An eternal question: Luke 18: 18-30

Must we give up everything for Jesus? The text seems pretty clear – and it comes to us in all three synoptic gospels – but have WE given up everything to follow Christ?

I know the answer I must give is no. I have some pretty cool stuff- I count my two degrees as major personal accomplishments – my marriage, my relationship with my kids, all these things I claim as my own and stubbornly refuse to leave behind for Jesus’s sake. I brought my family with me, for crying out loud – in what appears to be ignorance of Jesus praise for all who will be rewarded for leaving “house, or wife, or brothers, or parents or children for the sake of the kingdom of God…”

So what kind of Christian does that make me…?

Rather than become bogged down in the literal argument – for this is a text that can cause fits among those who are intent on doing “exactly what Jesus says” – I suggest that we remember two things:

First, Jesus loves hyperbole…and simile…and metaphor…and figures of speech that shock us into a new way of understanding – and these are necessary because the kingdom that Jesus represents is so much different that we’re used to.

Second (and most importantly), Jesus tells us that it is impossible for us to ‘inherit the kngdom’ on our own initiative. For mortals it is impossible; (you cannot save yourself is a maxim of both lifeguards and experts in Christian doctrine) but not for God. God is intimately involved with the process of our redemption, and Jesus seems to be saying that our frantic desire to “do the right thing” is actually keeping us from doing the right thing. God is steadily, constantly and dilligently at work on our behalf.

That doesn’t mean that we must stop doing things. Obedience to the law is a worthy activity. Earning merit badges for good deeds, or gold stars for perfect attendance are not habits we should be ashamed of. We do need to remeber that none of this will get us to heaven. Yet even with this remnder, the question that haunts even the best and the brightest among us is “have I done enough?”

We are creatures of activity; designed and evolved to do certain things – and we grew to enjoy the status that came with success. There is also within us an knowledge that sometimes all our efforts fail – that the universe is more willful that we. Our religious impulses come from this suspicion, and so too the thought that perhaps this mighty will (let’s call it God) may be able to do things for us and to us that are both bad and good. So there is a struggle between our self-preserving activity and the greater good that God might offer us. Some say the answer is to “let go and let God” but that assumes we are able to squash our desire to achieve. So we believe God is engaged in our redemption, and that God has also planted in us this urge to accomplish – an ambition to serve and succeed – it is an interesting predicament; one that leads to the ruler’s question; “what must I DO to inherit eternal life?”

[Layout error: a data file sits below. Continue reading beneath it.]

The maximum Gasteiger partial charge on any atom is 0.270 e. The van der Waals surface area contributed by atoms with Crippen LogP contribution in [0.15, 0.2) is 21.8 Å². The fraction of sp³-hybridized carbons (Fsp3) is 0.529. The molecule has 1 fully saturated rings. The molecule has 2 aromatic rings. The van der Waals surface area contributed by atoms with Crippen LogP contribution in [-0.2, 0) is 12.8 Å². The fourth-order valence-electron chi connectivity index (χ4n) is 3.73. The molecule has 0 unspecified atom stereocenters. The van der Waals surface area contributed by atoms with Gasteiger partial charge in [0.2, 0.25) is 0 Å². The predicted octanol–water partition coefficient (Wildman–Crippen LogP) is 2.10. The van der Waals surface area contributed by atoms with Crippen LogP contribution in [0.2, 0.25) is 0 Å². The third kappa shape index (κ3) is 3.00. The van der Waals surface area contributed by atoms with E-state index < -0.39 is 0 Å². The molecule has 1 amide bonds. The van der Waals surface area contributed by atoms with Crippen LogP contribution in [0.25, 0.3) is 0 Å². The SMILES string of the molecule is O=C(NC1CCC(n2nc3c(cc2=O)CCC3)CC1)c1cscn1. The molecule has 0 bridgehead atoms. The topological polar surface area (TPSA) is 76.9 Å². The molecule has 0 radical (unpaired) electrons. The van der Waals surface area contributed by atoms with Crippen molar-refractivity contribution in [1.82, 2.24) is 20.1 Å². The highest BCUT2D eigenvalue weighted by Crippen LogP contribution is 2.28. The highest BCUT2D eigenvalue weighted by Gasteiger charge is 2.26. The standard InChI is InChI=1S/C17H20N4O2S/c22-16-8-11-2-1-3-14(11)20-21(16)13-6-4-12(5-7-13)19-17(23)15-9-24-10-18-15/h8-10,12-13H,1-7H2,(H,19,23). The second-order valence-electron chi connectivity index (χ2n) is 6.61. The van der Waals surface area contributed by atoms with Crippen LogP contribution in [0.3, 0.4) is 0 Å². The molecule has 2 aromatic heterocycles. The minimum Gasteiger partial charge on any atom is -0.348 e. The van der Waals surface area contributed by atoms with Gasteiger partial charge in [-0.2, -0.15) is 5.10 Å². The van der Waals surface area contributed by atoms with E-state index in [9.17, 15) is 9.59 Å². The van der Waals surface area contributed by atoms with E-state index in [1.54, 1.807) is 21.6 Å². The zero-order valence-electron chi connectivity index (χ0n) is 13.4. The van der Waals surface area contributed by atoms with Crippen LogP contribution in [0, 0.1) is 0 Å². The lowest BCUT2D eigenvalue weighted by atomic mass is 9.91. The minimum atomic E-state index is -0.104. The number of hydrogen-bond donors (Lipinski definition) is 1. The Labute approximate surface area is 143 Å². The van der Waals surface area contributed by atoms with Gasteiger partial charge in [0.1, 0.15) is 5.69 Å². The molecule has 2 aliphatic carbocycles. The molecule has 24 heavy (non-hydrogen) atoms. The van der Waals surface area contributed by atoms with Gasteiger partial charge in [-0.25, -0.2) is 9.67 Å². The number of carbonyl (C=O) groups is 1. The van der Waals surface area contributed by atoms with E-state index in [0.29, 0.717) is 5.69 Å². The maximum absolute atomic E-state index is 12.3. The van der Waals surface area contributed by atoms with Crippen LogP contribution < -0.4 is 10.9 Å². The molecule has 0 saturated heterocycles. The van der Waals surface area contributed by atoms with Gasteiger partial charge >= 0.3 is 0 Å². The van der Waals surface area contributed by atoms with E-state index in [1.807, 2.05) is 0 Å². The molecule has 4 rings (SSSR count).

This is a story of our struggle. The struggle to be better, to do more, to show the world that we (the church) are worth the trouble. The kingdom of God – Eternal life – it is the same prize; life beyond suffering or worry; a kingdom of peace and (one imagines) something that looks like prosperity. Humanity has sought something like this for as long as we have been able to keep records, draw pictures or tell stories. What must we do, to move beyond this time of struggle to our reward? What can we do to overcome our present danger, or the distant threat? We ask these kinds of questions every day of our lives, believe it or not, and the answers never satisfy us. So Jesus response is worth noting.

All the things you would expect him to praise – the religious rules and observances – are (even then) not enough. All the activiy of this person – activity that had raised him to a place of prominence and power – neither are these enough. He is invited to abandon everything he has done and all that he knows and follow (and trust) God’s messenger and God’s providence – and he can’t do it because he thinks it will be the end of his activity. Nothing could be further from the truth.

I began by asking “Must we give up everything for Jesus?” Perhaps the better question is “should we give up everything…?” There are certain things that are not compatible with a life of faith, but we still have work to do as followers of Christ.

A life of trust in God – a life of faith is also a life of action, but that action has a different motive. It is sadly true that occasionally our faith puts us at odds with the people we love. More often, faith changes strained relationships, and brings new purpose to our lives. Faith doesn’t require our poverty, but teaches us to be more thoughtful and generous stewards of our resources. Instead of a need to feed and protect ourselves, we act to feed and protect the weak and hungry among us. Instead of seeking positions of privilege for ourselves, our actions seek to place God in the forefront; our lives tell the story of God’s grace and protection; God’s love and salvation. We need not turn sadly from Jesus invitation to follow him. Let us take up his invitation, and live for the glory of God.


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